podcast interviews Articles and Reports
Our podcast interviews feature the best and brightest executives and researchers in artificial intelligence today, and each episode highlights current and near-term AI use-cases of value for business leaders. Explore our full list of AI podcast episodes below:
Episode Summary: Accenture is a leading global professional services company in the tech space, providing services to many of the Fortune 500 and their global equivalents. The company recently conducted a study, combined with expertise from economists and AI researchers, about the longer-term economic impact of artificial intelligence around the world. In this episode, I spoke with Chief Technology Officer Paul Daugherty, who has been with Accenture since 1986, and who was joined by Global Technology R&D Lead Marc Carrel-Billiard. We met up at a coffee shop after an AI Summit in San Francisco, and I asked Paul and Marc about what they had learned from this newly-published study and what they consider to be the significant impacts of *AI and automation on the future job market.
Episode Summary: Crowdsourcing is a relatively common term in technical vernacular today. Even if you're not a self-identified "techie", you may very may well have leveraged crowdsourcing in journalism, the sciences, public policy, or elsewhere. One area in which this concept hasn’t really taken off is in finance and hedge funds. In this episode, we speak with Numerai Founder Richard Craib, whose company is crowdsourcing a machine learning hedge fund. Their model is based on pooling data science talent from all over the world and using "anonymous" models to train financial data. These models compete against one another, and the winning models' creators are rewarded in bitcoin - a process based entirely on encryption and anonymity. Craib speaks about his overarching vision for the company, and also delves into his thoughts on the past, present, and future of AI applications in finance.
Episode Summary: What does the world look like when we can replicate human expertise in an assistant? Are we close to developing human-level chatbots that we can ask about law or medical conditions? We dive into this topic with Founder and CEO of exClone, Dr. Riza Berkan, whose personal assistant and chat-bot company is leveraging day-to-day human conversational templates in machine learning technology in order to better approach the tough task of replicating human expertise through a machine. Berkan talks about the edge layer of his company's “secret sauce”, and touches on the future applications of what might manifest in this field in 5 to 10 years in medical and other consumer applications.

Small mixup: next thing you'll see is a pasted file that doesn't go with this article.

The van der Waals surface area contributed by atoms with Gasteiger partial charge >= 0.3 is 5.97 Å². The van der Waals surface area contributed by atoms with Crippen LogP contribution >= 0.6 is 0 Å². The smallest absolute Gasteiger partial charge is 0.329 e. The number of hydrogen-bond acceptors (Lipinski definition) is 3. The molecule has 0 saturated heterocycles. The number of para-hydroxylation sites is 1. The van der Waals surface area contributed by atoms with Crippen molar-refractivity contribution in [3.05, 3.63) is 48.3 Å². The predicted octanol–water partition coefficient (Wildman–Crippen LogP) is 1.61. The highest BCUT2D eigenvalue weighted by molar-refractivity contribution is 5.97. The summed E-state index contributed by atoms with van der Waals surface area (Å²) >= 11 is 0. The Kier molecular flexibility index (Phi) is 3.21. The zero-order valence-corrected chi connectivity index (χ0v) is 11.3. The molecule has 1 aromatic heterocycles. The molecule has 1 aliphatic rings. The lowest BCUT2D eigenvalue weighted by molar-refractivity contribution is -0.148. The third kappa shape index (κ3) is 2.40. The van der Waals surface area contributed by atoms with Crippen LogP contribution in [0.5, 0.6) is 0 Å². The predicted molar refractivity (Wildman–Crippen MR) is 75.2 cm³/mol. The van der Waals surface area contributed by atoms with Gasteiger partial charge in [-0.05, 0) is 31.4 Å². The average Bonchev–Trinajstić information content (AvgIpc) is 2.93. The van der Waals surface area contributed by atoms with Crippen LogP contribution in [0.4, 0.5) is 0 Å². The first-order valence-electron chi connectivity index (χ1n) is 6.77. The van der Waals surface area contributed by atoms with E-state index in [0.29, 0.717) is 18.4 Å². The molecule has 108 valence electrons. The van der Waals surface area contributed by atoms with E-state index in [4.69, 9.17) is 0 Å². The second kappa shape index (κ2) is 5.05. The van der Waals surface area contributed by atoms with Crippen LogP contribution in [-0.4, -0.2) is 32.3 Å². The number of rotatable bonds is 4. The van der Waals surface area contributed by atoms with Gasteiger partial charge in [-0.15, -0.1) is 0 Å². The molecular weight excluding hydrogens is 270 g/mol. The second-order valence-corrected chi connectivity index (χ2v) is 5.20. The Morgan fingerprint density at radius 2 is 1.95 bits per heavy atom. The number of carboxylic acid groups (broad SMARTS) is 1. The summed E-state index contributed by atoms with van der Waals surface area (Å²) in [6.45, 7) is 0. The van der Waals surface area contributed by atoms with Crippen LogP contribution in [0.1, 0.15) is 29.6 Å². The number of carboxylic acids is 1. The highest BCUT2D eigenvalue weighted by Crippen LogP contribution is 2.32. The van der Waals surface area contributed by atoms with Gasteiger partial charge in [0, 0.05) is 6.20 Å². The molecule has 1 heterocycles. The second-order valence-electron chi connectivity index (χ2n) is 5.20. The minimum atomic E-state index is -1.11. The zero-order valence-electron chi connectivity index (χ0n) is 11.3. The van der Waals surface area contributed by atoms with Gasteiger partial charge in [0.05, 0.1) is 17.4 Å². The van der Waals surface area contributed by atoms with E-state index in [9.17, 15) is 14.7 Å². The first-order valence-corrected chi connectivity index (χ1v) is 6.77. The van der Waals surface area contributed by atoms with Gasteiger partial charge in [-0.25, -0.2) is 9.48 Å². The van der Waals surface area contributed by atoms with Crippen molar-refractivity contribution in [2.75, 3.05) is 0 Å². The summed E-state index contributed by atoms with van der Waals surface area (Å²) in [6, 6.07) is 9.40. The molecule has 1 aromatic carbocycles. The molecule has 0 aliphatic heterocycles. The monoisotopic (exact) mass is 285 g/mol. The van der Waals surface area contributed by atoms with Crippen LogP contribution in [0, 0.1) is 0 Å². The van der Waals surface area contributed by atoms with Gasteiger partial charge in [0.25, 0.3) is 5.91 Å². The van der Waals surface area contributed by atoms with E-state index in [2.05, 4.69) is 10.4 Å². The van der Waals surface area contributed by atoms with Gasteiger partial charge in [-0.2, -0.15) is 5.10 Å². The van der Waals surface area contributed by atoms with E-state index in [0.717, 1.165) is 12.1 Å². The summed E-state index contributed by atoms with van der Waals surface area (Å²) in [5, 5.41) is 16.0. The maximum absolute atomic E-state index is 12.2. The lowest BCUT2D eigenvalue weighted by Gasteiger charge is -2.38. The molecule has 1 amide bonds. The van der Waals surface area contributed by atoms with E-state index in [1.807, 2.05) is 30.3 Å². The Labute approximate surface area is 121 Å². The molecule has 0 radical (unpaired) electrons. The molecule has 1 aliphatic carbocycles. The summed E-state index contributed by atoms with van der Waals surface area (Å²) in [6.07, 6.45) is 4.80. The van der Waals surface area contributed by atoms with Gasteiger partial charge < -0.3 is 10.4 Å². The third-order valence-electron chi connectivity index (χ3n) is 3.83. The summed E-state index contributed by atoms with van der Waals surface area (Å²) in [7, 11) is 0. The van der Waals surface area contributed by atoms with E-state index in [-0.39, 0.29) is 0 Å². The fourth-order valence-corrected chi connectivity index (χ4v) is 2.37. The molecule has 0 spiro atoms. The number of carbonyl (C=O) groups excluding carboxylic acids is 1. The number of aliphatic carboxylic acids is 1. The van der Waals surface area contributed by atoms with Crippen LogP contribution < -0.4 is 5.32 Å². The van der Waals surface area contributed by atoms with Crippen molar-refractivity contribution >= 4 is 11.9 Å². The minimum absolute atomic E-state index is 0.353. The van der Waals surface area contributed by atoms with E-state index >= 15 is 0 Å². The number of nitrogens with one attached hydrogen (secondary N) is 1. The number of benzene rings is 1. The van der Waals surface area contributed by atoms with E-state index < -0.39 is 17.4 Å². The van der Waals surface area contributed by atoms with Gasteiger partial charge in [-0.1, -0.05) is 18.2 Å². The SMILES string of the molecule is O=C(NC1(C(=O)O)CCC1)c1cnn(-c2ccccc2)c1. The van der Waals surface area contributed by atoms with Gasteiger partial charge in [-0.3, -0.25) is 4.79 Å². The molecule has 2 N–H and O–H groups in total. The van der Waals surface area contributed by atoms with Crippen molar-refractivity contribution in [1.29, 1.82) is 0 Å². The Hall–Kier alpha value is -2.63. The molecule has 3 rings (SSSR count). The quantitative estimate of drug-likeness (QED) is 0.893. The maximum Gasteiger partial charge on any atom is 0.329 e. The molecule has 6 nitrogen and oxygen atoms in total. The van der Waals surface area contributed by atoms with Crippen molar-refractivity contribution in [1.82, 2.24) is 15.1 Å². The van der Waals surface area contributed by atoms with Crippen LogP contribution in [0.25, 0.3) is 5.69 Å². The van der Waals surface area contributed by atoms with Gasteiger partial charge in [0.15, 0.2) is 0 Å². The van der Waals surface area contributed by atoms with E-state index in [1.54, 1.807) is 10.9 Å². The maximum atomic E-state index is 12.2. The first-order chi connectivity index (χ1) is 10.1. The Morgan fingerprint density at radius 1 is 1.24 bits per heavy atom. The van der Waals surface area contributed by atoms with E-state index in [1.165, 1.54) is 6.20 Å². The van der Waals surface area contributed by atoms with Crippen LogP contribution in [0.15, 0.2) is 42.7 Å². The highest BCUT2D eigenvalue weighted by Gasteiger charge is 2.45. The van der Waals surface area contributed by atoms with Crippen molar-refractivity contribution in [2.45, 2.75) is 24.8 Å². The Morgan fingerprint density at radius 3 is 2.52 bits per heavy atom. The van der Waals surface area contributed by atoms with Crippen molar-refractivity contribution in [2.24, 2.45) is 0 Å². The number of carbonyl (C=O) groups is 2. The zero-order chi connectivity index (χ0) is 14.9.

Episode Summary: CEO Chris Nicholson speaks on Skymind machine learning applications, which integrate with Hadoop and Spark. In this episode, Nicholson sheds light on current machine learning trends that he sees across industries and best practices for implementing AI solutions in order to gain consistent return on investment. For our readers who enjoyed out consensus on future trends in artificial intelligence consumer applications, it may be interesting to hear some of Chris's specific use cases in industry.
Episode Summary: We've interviewed a number of guests on Emerj, but very few who have had a serious part of their career in selling automobiles. But Michael Perry did just that for 5 years before founding Kit, his third startup - an AI-powered Virtual Employee that works in marketing for small businesses and was acquired by Shopify in April 2016. In this episode, Perry speaks about how Kit and Shopify leverage AI on a daily basis, and how a “non-tech” person with no formal background in AI or data science can build a team for an AI project.
Episode Summary: Martin Ford started off as a software entrepreneur in Silicon Valley, but became better known for his speaking and writing on robotics' and automation's influence on the job market after writing his best-selling book, Rise of the Robots: Technology and the Threat of a Jobless Future. In this episode, Martin talks about why he believes 'white collar' jobs (as opposed to blue) are at a higher risk for automation, and gives his predictions on how automation and robotics will impact the job market over the next 5 to 10 years.